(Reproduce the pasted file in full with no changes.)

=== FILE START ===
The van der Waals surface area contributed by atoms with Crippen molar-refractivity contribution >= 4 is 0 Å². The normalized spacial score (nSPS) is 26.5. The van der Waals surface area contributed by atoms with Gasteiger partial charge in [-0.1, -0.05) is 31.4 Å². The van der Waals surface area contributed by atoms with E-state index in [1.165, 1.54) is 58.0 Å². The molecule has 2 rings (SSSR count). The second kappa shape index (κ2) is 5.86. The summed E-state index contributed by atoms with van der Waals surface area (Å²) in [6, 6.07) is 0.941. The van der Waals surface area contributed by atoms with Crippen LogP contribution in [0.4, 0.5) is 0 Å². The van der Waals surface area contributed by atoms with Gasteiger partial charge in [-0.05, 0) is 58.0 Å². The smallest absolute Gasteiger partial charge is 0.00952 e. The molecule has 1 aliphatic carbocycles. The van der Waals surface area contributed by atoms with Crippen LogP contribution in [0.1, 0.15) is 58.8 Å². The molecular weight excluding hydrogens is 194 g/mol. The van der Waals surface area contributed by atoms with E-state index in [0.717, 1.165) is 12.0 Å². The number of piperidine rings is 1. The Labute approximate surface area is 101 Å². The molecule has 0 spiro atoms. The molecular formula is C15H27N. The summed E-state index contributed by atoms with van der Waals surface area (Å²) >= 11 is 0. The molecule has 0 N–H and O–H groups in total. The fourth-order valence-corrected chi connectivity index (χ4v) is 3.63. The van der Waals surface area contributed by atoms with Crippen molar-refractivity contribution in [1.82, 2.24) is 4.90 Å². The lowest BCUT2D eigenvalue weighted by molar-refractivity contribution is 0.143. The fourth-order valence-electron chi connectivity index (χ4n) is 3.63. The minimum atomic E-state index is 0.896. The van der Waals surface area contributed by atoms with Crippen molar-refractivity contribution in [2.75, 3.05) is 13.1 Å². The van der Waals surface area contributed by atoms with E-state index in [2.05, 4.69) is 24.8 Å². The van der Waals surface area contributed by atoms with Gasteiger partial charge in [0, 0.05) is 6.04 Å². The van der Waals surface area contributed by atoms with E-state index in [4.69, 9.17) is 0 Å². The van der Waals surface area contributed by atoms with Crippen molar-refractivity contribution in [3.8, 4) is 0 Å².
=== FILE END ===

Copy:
The van der Waals surface area contributed by atoms with Crippen molar-refractivity contribution >= 4 is 0 Å². The normalized spacial score (nSPS) is 26.5. The van der Waals surface area contributed by atoms with Gasteiger partial charge in [-0.1, -0.05) is 31.4 Å². The van der Waals surface area contributed by atoms with E-state index in [1.165, 1.54) is 58.0 Å². The molecule has 2 rings (SSSR count). The second kappa shape index (κ2) is 5.86. The summed E-state index contributed by atoms with van der Waals surface area (Å²) in [6, 6.07) is 0.941. The van der Waals surface area contributed by atoms with Crippen LogP contribution in [0.4, 0.5) is 0 Å². The van der Waals surface area contributed by atoms with Gasteiger partial charge in [-0.05, 0) is 58.0 Å². The smallest absolute Gasteiger partial charge is 0.00952 e. The molecule has 1 aliphatic carbocycles. The van der Waals surface area contributed by atoms with Crippen LogP contribution in [0.1, 0.15) is 58.8 Å². The molecular weight excluding hydrogens is 194 g/mol. The van der Waals surface area contributed by atoms with E-state index in [0.717, 1.165) is 12.0 Å². The number of piperidine rings is 1. The Labute approximate surface area is 101 Å². The molecule has 0 spiro atoms. The molecular formula is C15H27N. The summed E-state index contributed by atoms with van der Waals surface area (Å²) >= 11 is 0. The molecule has 0 N–H and O–H groups in total. The fourth-order valence-corrected chi connectivity index (χ4v) is 3.63. The van der Waals surface area contributed by atoms with Crippen molar-refractivity contribution in [1.82, 2.24) is 4.90 Å². The lowest BCUT2D eigenvalue weighted by molar-refractivity contribution is 0.143. The fourth-order valence-electron chi connectivity index (χ4n) is 3.63. The minimum atomic E-state index is 0.896. The van der Waals surface area contributed by atoms with Crippen molar-refractivity contribution in [2.75, 3.05) is 13.1 Å². The van der Waals surface area contributed by atoms with E-state index in [2.05, 4.69) is 24.8 Å². The van der Waals surface area contributed by atoms with Gasteiger partial charge in [0, 0.05) is 6.04 Å². The van der Waals surface area contributed by atoms with E-state index in [4.69, 9.17) is 0 Å². The van der Waals surface area contributed by atoms with Crippen molar-refractivity contribution in [3.8, 4) is 0 Å².